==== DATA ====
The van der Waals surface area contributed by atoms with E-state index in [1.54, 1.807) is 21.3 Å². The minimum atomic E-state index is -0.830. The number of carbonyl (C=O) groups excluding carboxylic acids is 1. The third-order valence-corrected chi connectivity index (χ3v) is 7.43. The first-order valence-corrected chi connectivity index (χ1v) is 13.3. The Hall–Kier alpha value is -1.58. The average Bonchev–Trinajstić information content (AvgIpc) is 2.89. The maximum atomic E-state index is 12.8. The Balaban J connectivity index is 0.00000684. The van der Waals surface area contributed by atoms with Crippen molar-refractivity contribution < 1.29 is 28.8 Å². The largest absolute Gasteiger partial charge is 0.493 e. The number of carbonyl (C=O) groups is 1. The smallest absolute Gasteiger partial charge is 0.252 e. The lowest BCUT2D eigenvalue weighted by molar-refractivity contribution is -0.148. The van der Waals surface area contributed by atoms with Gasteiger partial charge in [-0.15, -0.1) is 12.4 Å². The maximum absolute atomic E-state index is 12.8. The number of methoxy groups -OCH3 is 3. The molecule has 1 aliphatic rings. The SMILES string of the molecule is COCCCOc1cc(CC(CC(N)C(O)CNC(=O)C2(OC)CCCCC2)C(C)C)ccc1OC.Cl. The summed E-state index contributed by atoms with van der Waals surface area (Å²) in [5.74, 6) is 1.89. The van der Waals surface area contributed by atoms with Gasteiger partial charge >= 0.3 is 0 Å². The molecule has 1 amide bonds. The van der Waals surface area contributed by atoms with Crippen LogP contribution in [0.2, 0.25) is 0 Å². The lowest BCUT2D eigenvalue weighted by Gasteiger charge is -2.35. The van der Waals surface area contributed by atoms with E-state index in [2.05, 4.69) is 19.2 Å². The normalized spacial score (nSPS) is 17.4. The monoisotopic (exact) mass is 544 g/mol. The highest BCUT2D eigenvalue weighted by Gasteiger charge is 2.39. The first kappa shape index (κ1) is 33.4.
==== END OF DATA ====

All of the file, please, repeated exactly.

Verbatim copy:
The van der Waals surface area contributed by atoms with E-state index in [1.54, 1.807) is 21.3 Å². The minimum atomic E-state index is -0.830. The number of carbonyl (C=O) groups excluding carboxylic acids is 1. The third-order valence-corrected chi connectivity index (χ3v) is 7.43. The first-order valence-corrected chi connectivity index (χ1v) is 13.3. The Hall–Kier alpha value is -1.58. The average Bonchev–Trinajstić information content (AvgIpc) is 2.89. The maximum atomic E-state index is 12.8. The Balaban J connectivity index is 0.00000684. The van der Waals surface area contributed by atoms with Crippen molar-refractivity contribution < 1.29 is 28.8 Å². The largest absolute Gasteiger partial charge is 0.493 e. The number of carbonyl (C=O) groups is 1. The smallest absolute Gasteiger partial charge is 0.252 e. The lowest BCUT2D eigenvalue weighted by molar-refractivity contribution is -0.148. The van der Waals surface area contributed by atoms with Gasteiger partial charge in [-0.15, -0.1) is 12.4 Å². The maximum absolute atomic E-state index is 12.8. The number of methoxy groups -OCH3 is 3. The molecule has 1 aliphatic rings. The SMILES string of the molecule is COCCCOc1cc(CC(CC(N)C(O)CNC(=O)C2(OC)CCCCC2)C(C)C)ccc1OC.Cl. The summed E-state index contributed by atoms with van der Waals surface area (Å²) in [5.74, 6) is 1.89. The van der Waals surface area contributed by atoms with Gasteiger partial charge >= 0.3 is 0 Å². The molecule has 1 amide bonds. The van der Waals surface area contributed by atoms with Crippen LogP contribution in [0.2, 0.25) is 0 Å². The lowest BCUT2D eigenvalue weighted by Gasteiger charge is -2.35. The van der Waals surface area contributed by atoms with E-state index in [2.05, 4.69) is 19.2 Å². The normalized spacial score (nSPS) is 17.4. The monoisotopic (exact) mass is 544 g/mol. The highest BCUT2D eigenvalue weighted by Gasteiger charge is 2.39. The first kappa shape index (κ1) is 33.4.